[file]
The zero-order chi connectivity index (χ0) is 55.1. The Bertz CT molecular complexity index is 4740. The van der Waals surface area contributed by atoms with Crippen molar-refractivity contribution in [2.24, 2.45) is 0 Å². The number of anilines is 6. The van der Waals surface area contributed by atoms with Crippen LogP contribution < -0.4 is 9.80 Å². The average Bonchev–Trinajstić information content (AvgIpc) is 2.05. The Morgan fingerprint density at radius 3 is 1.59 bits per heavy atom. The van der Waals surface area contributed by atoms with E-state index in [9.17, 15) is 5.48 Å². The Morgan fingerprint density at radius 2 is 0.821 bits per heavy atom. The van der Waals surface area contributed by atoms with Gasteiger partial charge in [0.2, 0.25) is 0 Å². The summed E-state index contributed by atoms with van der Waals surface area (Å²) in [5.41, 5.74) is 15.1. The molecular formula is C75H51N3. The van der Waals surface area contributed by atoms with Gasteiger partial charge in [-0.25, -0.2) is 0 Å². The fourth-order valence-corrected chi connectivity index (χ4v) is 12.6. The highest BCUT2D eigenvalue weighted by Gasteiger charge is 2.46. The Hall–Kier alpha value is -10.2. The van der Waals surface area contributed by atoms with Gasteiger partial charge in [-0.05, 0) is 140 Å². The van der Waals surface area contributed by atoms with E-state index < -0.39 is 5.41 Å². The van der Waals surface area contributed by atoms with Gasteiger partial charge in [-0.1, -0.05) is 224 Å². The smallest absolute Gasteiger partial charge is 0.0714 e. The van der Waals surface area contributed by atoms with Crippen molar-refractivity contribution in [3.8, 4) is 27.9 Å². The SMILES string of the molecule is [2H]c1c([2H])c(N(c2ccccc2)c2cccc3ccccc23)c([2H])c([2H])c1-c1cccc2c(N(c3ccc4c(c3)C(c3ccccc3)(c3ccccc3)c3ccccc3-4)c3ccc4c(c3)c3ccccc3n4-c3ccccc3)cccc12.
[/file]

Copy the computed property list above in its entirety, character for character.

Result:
The zero-order chi connectivity index (χ0) is 55.1. The Bertz CT molecular complexity index is 4740. The van der Waals surface area contributed by atoms with Crippen molar-refractivity contribution in [2.24, 2.45) is 0 Å². The number of anilines is 6. The van der Waals surface area contributed by atoms with Crippen LogP contribution < -0.4 is 9.80 Å². The average Bonchev–Trinajstić information content (AvgIpc) is 2.05. The Morgan fingerprint density at radius 3 is 1.59 bits per heavy atom. The van der Waals surface area contributed by atoms with E-state index in [9.17, 15) is 5.48 Å². The Morgan fingerprint density at radius 2 is 0.821 bits per heavy atom. The van der Waals surface area contributed by atoms with Gasteiger partial charge in [0.2, 0.25) is 0 Å². The summed E-state index contributed by atoms with van der Waals surface area (Å²) in [5.41, 5.74) is 15.1. The molecular formula is C75H51N3. The van der Waals surface area contributed by atoms with Gasteiger partial charge in [-0.25, -0.2) is 0 Å². The fourth-order valence-corrected chi connectivity index (χ4v) is 12.6. The highest BCUT2D eigenvalue weighted by Gasteiger charge is 2.46. The Hall–Kier alpha value is -10.2. The van der Waals surface area contributed by atoms with Gasteiger partial charge in [-0.05, 0) is 140 Å². The van der Waals surface area contributed by atoms with E-state index < -0.39 is 5.41 Å². The van der Waals surface area contributed by atoms with Gasteiger partial charge in [-0.1, -0.05) is 224 Å². The smallest absolute Gasteiger partial charge is 0.0714 e. The van der Waals surface area contributed by atoms with Crippen molar-refractivity contribution in [3.8, 4) is 27.9 Å². The SMILES string of the molecule is [2H]c1c([2H])c(N(c2ccccc2)c2cccc3ccccc23)c([2H])c([2H])c1-c1cccc2c(N(c3ccc4c(c3)C(c3ccccc3)(c3ccccc3)c3ccccc3-4)c3ccc4c(c3)c3ccccc3n4-c3ccccc3)cccc12.